Tri-Valley Schools Officials Target Funding Legislation | Schools/Education

Alameda County – As the latest wave of COVID-19 cases wane, schools are providing updates on absences and learning loss resulting from the recent spike in positive tests across the district.

Although high absences due to the pandemic may affect future school funding, pending legislation could prevent this.

“Currently, Senate Bill (SB) 830, proposed and drafted by Sen. Anthony J. Portantino, would change the way the state’s base funding for districts is calculated,” said Michelle Dawson, gatekeeper. -speaker of the Livermore Valley Joint Unified School District (LVJUSD). “Funding would be tied to enrollment, rather than average daily attendance (ADA). The pandemic, particularly during times of surging cases, has had a significant impact on attendance. If there is no change to the way the local control funding formula is calculated with respect to attendance, we stand to lose over $4 million in state funding next year. . It is important to note that all school districts in California face the same type of financial impact unless there is a change.

Tri-Valley’s three school districts have been distributing on-the-go COVID-19 rapid tests before or during winter break, so staff and students can get results before returning to school in January. Many took advantage of home testing, which led to empty seats the first week back from the break.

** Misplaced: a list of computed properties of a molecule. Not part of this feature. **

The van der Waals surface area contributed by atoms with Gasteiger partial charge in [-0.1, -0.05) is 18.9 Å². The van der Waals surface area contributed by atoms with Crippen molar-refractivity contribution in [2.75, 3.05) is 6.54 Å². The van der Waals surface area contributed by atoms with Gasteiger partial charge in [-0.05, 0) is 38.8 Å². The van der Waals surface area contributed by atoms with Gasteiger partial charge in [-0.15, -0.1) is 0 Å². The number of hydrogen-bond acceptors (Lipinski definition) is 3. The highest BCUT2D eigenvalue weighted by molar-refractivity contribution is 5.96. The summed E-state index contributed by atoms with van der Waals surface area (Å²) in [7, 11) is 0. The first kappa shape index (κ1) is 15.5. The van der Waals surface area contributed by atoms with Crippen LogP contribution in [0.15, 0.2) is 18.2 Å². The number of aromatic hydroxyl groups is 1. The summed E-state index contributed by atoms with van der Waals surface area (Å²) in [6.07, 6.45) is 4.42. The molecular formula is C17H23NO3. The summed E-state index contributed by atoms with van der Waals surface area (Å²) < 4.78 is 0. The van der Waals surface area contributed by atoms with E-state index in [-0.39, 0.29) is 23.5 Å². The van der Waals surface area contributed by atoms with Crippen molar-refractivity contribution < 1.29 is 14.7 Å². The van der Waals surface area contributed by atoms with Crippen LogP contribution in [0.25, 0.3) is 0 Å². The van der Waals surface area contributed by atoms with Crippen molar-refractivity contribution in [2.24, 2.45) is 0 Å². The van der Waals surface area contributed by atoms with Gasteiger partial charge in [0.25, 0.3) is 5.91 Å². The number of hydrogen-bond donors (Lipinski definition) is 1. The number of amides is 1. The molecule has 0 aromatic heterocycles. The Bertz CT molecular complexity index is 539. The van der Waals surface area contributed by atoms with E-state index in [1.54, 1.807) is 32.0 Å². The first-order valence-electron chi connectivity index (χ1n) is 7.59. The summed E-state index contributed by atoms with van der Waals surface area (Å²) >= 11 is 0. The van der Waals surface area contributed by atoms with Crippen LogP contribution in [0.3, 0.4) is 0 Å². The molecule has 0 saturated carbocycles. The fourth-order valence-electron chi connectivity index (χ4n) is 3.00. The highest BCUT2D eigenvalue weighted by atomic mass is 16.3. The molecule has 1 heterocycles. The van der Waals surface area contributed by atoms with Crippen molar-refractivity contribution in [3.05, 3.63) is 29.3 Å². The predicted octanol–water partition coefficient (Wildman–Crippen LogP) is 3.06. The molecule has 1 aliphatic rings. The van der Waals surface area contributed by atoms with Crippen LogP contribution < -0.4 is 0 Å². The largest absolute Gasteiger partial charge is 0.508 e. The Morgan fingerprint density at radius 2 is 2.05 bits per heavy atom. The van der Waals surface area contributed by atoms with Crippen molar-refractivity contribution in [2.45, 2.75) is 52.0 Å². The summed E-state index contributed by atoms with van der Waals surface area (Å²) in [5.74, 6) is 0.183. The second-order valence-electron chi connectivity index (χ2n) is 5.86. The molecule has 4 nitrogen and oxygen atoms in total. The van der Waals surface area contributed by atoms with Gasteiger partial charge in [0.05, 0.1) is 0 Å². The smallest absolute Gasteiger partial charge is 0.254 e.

“The good news is that the push from Omicron seems to be going down, and with that, our miss rate is improving,” Dawson said. “We still have to get back to pre-surge averages. However, trends are currently moving in the right direction.

Dawson noted that teachers have been able to keep learning on track for quarantined students, thanks to the learning management system implemented during the 2020 to 2021 school year. The system is a universal hub for homework and educational resources to provide students with the option to work from home.

The Pleasanton Unified School District (PUSD) also experienced a high number of absences in early January, but students and teachers are now returning to classrooms, easing the pressure. The district said it was focused on keeping students in school or, if they were sick, returning them safely. PUSD vice-chairman Steve Maher said temporarily high absentee rates can be a concern. Maher thinks that without changing standards like SB 830 attempts to do, future funding could be an issue.

“We’re getting a little extra funding, but not a lot,” Maher said. “And yes, (future funding) could be affected, because if we had a 97% average, and then we have 92% or 93% of our students back in class, you lose that percentage.”

Maher noted that this school year and last school year, funding was based on the ADA from the 2018 to 2019 school year, allowing schools to retain full funding. And despite the idea that school costs have gone down over the past two years, Maher pointed out that there are still teacher salaries to pay, and that all districts need to set up education systems to distance, provide laptops and routers, and – now that schools are reopened – pay PG&E bills and offer personal protective equipment (PPE) to staff and students.

“We’re fine, but we’re also spending a lot on protocols and PPE, things like that,” Maher said.

He reports that 400 to 500 students have left the district since the start of the pandemic, a factor that impacts funding.

“It’s going to be tight for many districts,” Maher continued. “We have a balanced budget, but we may have to make cuts.”